GPR for Soil Testing and Environmental Surveys
Why is Soil Testing Important?
Starting construction on a major commercial project can be daunting, especially when it comes to testing the soil of the future construction site or existing industrial site.
Traditionally, environmental scientists would rely on the destructive drilling and excavating of 1-2 boreholes (for a small site) to 30 boreholes (for a large site).
Each borehole averages $5,000-$10,000 — making soil sampling a very pricey project, indeed.
Ground-penetrating radar (GPR) is becoming the preferred method of soil testing and surveying, leading to fewer comparison boreholes and a more comprehensive view of the construction site. It’s a far less expensive and safer way to do a quick, noninvasive survey than to drill numerous holes in the ground.
Without soil testing or GPR, many sites have ended up falling victim to bad foundations, including the famous leaning tower of Pisa in Italy. It was designed to stand 60 meters, but now leans 4 degrees because of poor foundation.
Soil testing could have provided information crucial to the tower’s success: bearing capacity, density, compaction, sand and contaminants.
When soil is contaminated, it often needs to be removed. That’s when GPR comes in handy at sites like old gas stations and industrial sites to landfills.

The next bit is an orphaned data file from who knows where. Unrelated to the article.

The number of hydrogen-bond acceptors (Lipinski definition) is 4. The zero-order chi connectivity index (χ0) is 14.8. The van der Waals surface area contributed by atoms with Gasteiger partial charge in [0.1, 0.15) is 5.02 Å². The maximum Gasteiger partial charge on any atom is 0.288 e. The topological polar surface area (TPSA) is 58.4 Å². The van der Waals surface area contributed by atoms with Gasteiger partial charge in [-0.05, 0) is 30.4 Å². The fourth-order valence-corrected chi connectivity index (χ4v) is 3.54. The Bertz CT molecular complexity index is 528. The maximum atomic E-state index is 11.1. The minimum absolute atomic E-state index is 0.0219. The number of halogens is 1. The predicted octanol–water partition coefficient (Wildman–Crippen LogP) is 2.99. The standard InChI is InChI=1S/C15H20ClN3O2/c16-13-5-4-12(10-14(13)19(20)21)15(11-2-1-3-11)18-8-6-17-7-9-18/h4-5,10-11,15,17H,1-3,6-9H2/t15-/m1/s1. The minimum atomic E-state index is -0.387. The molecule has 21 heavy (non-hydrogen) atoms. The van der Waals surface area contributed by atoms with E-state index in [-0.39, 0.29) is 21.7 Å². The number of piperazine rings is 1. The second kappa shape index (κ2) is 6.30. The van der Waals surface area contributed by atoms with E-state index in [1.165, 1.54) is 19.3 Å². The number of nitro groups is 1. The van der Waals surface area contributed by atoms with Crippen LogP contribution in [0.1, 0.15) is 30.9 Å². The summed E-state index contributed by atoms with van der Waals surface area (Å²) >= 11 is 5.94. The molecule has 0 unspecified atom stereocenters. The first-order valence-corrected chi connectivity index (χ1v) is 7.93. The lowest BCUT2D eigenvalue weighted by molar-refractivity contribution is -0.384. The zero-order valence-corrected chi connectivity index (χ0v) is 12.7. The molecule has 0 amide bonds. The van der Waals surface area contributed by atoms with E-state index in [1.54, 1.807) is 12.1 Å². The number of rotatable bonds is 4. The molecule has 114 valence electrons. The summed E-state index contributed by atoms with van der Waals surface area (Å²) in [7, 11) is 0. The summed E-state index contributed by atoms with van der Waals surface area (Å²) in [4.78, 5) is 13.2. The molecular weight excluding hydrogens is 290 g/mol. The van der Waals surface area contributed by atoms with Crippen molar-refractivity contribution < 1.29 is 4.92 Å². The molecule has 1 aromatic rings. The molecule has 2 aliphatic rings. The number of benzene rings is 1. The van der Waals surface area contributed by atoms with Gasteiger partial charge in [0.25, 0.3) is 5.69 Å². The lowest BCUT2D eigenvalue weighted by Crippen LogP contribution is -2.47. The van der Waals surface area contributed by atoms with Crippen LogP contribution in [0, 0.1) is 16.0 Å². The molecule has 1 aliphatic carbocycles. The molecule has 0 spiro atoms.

What Can GPR Detect?
GPR surveys can help detect oil reservoirs, deteriorating underground storage tanks, gas leaks, contaminated soil, sinkholes and voids, — as well as waste drums filled with chemicals that were routinely dumped in the 1970s and 1980s.
If soil contamination is present, it can be dangerous for excavation crews, not to mention a liability to the entire project.
Many underground storage tanks were designed for fuel storage, back when oil was used to heat Texas homes and commercial buildings. Underground storage tanks can also hold septic waste, propane and fast food grease.
GPR maps the entire tank and can reveal if a tank has external punctures or severed connections. A soil test provides analysis to help clean up any leaks.
The GPR antenna system is able to detect leaks and soil contamination by contrasting electrical properties of both clean and contaminated soil, which is usually easier in dry soil rather than moist soil.
One study compared the GPR findings of three different sandy soils (landfill leachate, salt solution or diesel oil) and found that the soils showed different characteristics in the GPR profile.
Not only can GPR identify contaminated soil, it can also plot the extent of the contaminant plumes and determine which way the contaminant may be spreading.
Recent Soil Boring Inspections by Wood
View full screen map
Wood Inspection Services often partners with engineering firms, project managers and surveyors to conduct GPR scanning before soil tests are performed.
Our mapping process and equipment are comprehensive. Uncover specifics on soil and underground hazards at your site so you can get back to what you really want to do — build!